Next…Tropical jungle animals of Perlus Waterfall
My leech sock and my boots
This is a continuation to my recent Perlus waterfall trip. After my first trip to Perlus, I realize that I had to take extra gear with me. Leeches are aplenty along the trail to Perlus. They are everywhere. So…leech sock is a must this time. I make do without socks, tucked my pants in and had the leech socks up.
Yup…I have my jungle boots on. It’s the only pair of shoes that will actually give me the support and grip that I need on the trail. The trail is mostly wet, muddy and slippery. Other things I packed extra for this trip was my UHF radio and my GPS. I want to record the route as much as I can.
Cars were parked at local Orang Asal’s house. Sali was not around but his porcupine friend finally decides to show itself. It came out, though I doubt to greet the morning’s visitors, grabbed some fruits and quickly ran back to its hole in the cement walled ‘compound’.
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Continue reading Perlus waterfall, PART 2
Okay…in one of my previous blog entry, I was preparing myself for a hike into Perlus waterfall with Nature Guide John Chan. This is my second time going into Perlus and I am all excited and at the same time a bit scared as we will actually be accompanying a group. My concern weren’t really about safety and group management but more of whether I can catch up with them. My stamina as a 5 days week pencil pusher isn’t exactly something to be proud about.
My ‘first’ experience with Perlus waterfall can be described as exhausting. I remembered upon arriving at the waterfall, I spent at least 20 minutes napping on a rock. Though I am not sure whether it is due to the fatigue of perhaps due to the big packet of nasi lemak I just whacked when I got there. It felt like heaven either way. The rock I choose was in the middle of the river, flat enough for me to lie down comfortably but perhaps a bit short for my height. The sound of cascading water and the cool mist filled breeze is simply awesome. I was in heaven.
I jumped on the opportunity to join John on this trip. Learning from my first experience, I was in a away more prepared this time. I was determined to keep the leeches out this time. I had all my gear packed the night before. As usual, Meun feels that its an overkill but I’d rather bring whatever I need than having to look for alternatives later on. 6 am the following morning, the Vitara is packed up and I am on the way to Hulu Langat.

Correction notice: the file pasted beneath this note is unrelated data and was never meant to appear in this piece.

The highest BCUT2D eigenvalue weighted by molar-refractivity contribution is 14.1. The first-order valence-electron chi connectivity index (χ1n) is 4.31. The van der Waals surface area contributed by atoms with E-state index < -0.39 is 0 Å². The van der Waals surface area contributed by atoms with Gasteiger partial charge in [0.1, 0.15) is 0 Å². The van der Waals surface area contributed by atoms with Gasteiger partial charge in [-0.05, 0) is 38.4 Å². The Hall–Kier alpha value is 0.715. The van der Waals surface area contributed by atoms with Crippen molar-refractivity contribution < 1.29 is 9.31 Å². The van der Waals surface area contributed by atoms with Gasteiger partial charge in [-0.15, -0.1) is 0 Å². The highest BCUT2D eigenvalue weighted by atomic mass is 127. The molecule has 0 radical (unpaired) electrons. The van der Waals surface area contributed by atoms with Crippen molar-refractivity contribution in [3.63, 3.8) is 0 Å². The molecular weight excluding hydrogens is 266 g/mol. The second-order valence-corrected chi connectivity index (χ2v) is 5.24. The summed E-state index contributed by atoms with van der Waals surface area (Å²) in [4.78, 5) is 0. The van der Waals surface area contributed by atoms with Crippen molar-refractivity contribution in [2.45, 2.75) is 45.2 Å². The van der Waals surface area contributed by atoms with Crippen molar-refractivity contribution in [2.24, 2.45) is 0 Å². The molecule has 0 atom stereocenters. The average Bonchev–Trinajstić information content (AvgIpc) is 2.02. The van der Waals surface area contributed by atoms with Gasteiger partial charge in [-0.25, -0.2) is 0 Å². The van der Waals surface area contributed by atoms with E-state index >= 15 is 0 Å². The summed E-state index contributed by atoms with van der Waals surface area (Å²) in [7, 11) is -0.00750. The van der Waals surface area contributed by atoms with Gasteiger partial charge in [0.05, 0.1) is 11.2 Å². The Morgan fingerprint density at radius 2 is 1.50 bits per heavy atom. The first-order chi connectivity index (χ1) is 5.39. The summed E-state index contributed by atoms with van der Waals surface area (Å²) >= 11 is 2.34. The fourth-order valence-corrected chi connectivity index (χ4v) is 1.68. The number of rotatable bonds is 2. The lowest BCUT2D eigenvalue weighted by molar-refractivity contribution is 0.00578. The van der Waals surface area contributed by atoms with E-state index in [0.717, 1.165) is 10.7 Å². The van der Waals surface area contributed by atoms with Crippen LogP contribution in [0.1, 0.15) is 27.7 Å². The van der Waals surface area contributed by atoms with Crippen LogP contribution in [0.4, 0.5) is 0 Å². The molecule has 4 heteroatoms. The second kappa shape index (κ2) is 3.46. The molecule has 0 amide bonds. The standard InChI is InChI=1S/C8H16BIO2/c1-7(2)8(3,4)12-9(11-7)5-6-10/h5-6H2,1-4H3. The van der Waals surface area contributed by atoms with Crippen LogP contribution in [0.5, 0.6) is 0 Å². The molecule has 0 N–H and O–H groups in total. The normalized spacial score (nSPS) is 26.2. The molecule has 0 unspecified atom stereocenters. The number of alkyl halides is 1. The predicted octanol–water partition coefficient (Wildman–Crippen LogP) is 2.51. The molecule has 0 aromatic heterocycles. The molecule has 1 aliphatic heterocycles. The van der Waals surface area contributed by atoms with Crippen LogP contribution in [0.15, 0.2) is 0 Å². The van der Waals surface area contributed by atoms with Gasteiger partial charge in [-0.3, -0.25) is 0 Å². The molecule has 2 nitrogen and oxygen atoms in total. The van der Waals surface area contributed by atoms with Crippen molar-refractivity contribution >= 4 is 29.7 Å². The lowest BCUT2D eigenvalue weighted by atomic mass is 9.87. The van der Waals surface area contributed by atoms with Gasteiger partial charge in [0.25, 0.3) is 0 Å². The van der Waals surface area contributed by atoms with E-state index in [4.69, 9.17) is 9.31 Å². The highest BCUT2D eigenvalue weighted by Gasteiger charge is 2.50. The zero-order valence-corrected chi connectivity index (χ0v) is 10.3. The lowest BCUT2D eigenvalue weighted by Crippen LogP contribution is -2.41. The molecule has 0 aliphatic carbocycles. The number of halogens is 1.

Continue reading Perlus waterfall, PART 1
If you ever get the chance to visit Endau Rompin National Park, try to make a detour to the Kuala Marong Kelah sanctuary. This is yet another wonderful place in tropical rainforest Malaysia where you can witness first hand the famed Malaysian Mahseer in its natural habitat.
I visited Kuala Marong during a trip to Endau Rompin organized by the Nature Guide SIG from the Malaysia Nature Society. Kuala Marong was part of the itinerary and its one of the highlights (for me at least) of the whole trip. I rarely miss the chance to see the Kelah, even if they are in fish tanks!
Unlike the Sungai Petang Kelah sanctuary that is rather heavily guarded by park rangers, Kuala Marong seems to be a bit ‘easy’ for people to access to. There were people camping just beside the river when I was there. There were also quite many people trying to ‘swim’ with the fishes.
I get to see them Kelah fishes from a specially built viewing platform. The water was crystal clear and the fishes can be seen gracefully swimming around waiting for food from human visitors. There wasn’t really that many Kelah but they were huge ones. I saw not only the Kelah but also Sebarau, Lampam and Tengas.
The fishes at Kuala Marong
Kuala Marong is a place where two rivers meet. Further down from where the fishes are is a place for visitors to swim. I didn’t hesitate of course. The place was teaming with fishes. No Kelah came near but there were definitely some curios Lampam and Sebarau. Some were even curious enough to nibble my toes! A few of my friends joined me in the water. They had some bread with them, which the fishes gladly ate up. I know it’s not a good thing to be feeding the fishes but sometimes people just can’t help it! Don’t blame them really.
Me and an Orang Asal guide at Kuala Marong
The Kuala Marong Kelah sanctuary is most accessible via the eastern entrance to the park, often referred to as the Kampung Peta way. To enter via this entrance, it is best that you hire 4WD services from the Kahang town nearby. The access road is unpaved and winds through endless oil palm plantations.
NOTE: Read more about my rainforest adventures in Endau Rompin National Park.